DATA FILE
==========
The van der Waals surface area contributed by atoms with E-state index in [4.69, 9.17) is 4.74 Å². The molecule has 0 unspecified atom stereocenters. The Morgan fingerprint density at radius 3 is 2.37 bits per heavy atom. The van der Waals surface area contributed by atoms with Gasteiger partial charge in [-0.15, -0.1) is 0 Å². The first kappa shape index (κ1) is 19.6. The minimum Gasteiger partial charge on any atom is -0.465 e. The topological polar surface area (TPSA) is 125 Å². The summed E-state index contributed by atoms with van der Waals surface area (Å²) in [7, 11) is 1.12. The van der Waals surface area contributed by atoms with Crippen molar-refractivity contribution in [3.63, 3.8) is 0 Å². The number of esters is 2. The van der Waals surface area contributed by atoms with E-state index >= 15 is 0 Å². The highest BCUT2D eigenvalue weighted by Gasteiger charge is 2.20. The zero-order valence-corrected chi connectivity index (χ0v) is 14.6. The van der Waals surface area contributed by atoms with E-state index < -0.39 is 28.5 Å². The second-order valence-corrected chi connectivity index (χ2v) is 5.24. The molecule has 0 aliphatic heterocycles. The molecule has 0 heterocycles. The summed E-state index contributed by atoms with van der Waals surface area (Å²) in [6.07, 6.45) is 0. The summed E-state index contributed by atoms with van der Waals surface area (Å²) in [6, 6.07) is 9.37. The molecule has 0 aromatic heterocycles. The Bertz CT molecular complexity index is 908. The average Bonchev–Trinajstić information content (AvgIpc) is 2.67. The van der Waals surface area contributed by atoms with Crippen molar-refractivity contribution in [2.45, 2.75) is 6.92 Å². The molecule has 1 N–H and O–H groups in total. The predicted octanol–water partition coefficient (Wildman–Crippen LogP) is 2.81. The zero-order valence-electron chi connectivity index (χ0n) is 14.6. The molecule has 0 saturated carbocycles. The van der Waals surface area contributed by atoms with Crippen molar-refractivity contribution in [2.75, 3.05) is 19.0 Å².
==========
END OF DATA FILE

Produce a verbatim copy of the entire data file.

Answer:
The van der Waals surface area contributed by atoms with E-state index in [4.69, 9.17) is 4.74 Å². The molecule has 0 unspecified atom stereocenters. The Morgan fingerprint density at radius 3 is 2.37 bits per heavy atom. The van der Waals surface area contributed by atoms with Gasteiger partial charge in [-0.15, -0.1) is 0 Å². The first kappa shape index (κ1) is 19.6. The minimum Gasteiger partial charge on any atom is -0.465 e. The topological polar surface area (TPSA) is 125 Å². The summed E-state index contributed by atoms with van der Waals surface area (Å²) in [7, 11) is 1.12. The van der Waals surface area contributed by atoms with Crippen molar-refractivity contribution in [3.63, 3.8) is 0 Å². The number of esters is 2. The van der Waals surface area contributed by atoms with E-state index >= 15 is 0 Å². The highest BCUT2D eigenvalue weighted by Gasteiger charge is 2.20. The zero-order valence-corrected chi connectivity index (χ0v) is 14.6. The van der Waals surface area contributed by atoms with E-state index < -0.39 is 28.5 Å². The second-order valence-corrected chi connectivity index (χ2v) is 5.24. The molecule has 0 aliphatic heterocycles. The molecule has 0 heterocycles. The summed E-state index contributed by atoms with van der Waals surface area (Å²) in [6.07, 6.45) is 0. The summed E-state index contributed by atoms with van der Waals surface area (Å²) in [6, 6.07) is 9.37. The molecule has 0 aromatic heterocycles. The Bertz CT molecular complexity index is 908. The average Bonchev–Trinajstić information content (AvgIpc) is 2.67. The van der Waals surface area contributed by atoms with Crippen molar-refractivity contribution in [2.45, 2.75) is 6.92 Å². The molecule has 1 N–H and O–H groups in total. The predicted octanol–water partition coefficient (Wildman–Crippen LogP) is 2.81. The zero-order valence-electron chi connectivity index (χ0n) is 14.6. The molecule has 0 saturated carbocycles. The van der Waals surface area contributed by atoms with Crippen molar-refractivity contribution in [2.75, 3.05) is 19.0 Å².